INVITE students to reflect on the saying, “A picture is worth a thousand words.”
ASK: What do you think this saying means?
Students should consider that a complex idea can often be illustrated with a single image, and that context plays a role in how an image is interpreted.
ARRANGE students in groups of four or five, and distribute the Unintended Consequences of Sharing Student Handout, one for each student.
INSTRUCT students to read the “Drunken Pirate” article, either silently or aloud (taking turns). Alternatively, assign the reading as the previous night’s homework. The purpose of the article – about a young teacher in training whose career is affected by a photograph on a social networking site – is to encourage students to understand how oversharing information online might affect their privacy, and to grasp the importance of context around sharing things online.
DEFINE the Key Vocabulary terms context and tag. Explain that tagging can be done on many social networking sites without the permission of the person who is being tagged.
INSTRUCT students to discuss the following questions in their groups, with one group member writing down their responses.
ASK: Do you think Millersville University was justified in disqualifying Stacy from earning her teaching degree because of her profile page? Why, or why not?
Encourage students to think about the question from different perspectives, such as that of Stacy, her friends, school officials, community members, or parents of Stacy’s students. Remind students that Stacy is an adult, and that for the purpose of this exercise, they should be less concerned about judging her behavior than about considering issues of online privacy.
ASK: How would the situation be different if the context of the photo were taken into account? For instance: What if the caption of the photo was not “Drunken Pirate,” but “Happy Halloween” or “My friend forced me to wear this pirate hat”? What if a post accompanying the photo said that it had been taken at a child’s birthday party and Stacy was drinking punch?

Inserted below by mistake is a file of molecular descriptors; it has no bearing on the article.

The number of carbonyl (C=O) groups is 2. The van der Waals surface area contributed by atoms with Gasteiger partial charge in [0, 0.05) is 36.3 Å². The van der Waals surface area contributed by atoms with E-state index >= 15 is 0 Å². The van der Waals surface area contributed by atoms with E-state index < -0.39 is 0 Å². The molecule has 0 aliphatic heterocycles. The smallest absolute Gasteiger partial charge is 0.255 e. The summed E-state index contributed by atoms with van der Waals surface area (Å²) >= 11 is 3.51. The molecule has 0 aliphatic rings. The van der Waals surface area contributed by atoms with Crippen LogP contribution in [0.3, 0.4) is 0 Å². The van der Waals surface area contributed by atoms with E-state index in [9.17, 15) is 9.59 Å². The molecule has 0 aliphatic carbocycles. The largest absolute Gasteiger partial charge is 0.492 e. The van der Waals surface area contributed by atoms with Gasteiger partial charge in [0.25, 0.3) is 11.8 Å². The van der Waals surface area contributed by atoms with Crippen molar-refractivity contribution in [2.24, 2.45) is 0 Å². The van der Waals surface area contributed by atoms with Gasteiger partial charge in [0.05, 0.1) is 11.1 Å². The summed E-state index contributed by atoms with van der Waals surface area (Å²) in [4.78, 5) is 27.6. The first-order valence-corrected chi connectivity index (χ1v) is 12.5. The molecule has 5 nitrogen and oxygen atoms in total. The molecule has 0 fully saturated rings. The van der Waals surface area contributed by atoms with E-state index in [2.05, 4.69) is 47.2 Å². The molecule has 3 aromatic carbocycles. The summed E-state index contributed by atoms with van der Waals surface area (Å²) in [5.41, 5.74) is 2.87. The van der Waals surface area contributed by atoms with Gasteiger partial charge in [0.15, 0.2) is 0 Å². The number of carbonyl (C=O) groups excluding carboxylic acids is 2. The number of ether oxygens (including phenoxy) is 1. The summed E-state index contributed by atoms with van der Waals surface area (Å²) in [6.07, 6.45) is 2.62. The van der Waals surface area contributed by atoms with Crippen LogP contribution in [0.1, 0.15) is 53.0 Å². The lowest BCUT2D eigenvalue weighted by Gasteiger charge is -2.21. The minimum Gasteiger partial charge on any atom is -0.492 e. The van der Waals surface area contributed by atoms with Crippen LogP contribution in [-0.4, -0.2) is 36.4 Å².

Students should consider that the context – including where a photo is placed and how it is labeled – affects how others perceive it.
ASK: What if Stacy’s friend Joe had posted the picture of Stacy without her knowing it, and tagged her with the “Drunken Pirate” caption. Does the fact that Joe posted the picture change the situation? Why or why not?
Students should realize that in this case, even though Joe would be responsible for posting the picture without Stacy’s permission, Stacy might still have to face negative consequences.
ASK: Does Joe have a responsibility to ask Stacy before he posts (and tags) a picture of her? Do other people, including strangers who come across the photo online, have the responsibility to check with Stacy before they tag or repost the photo? Why, or why not?
Students may say that it depends on the picture, but they should clearly recognize that pictures or tags that have any chance of being harmful should never be posted without the consent of the person in the photo. If they aren’t sure, they should always ask.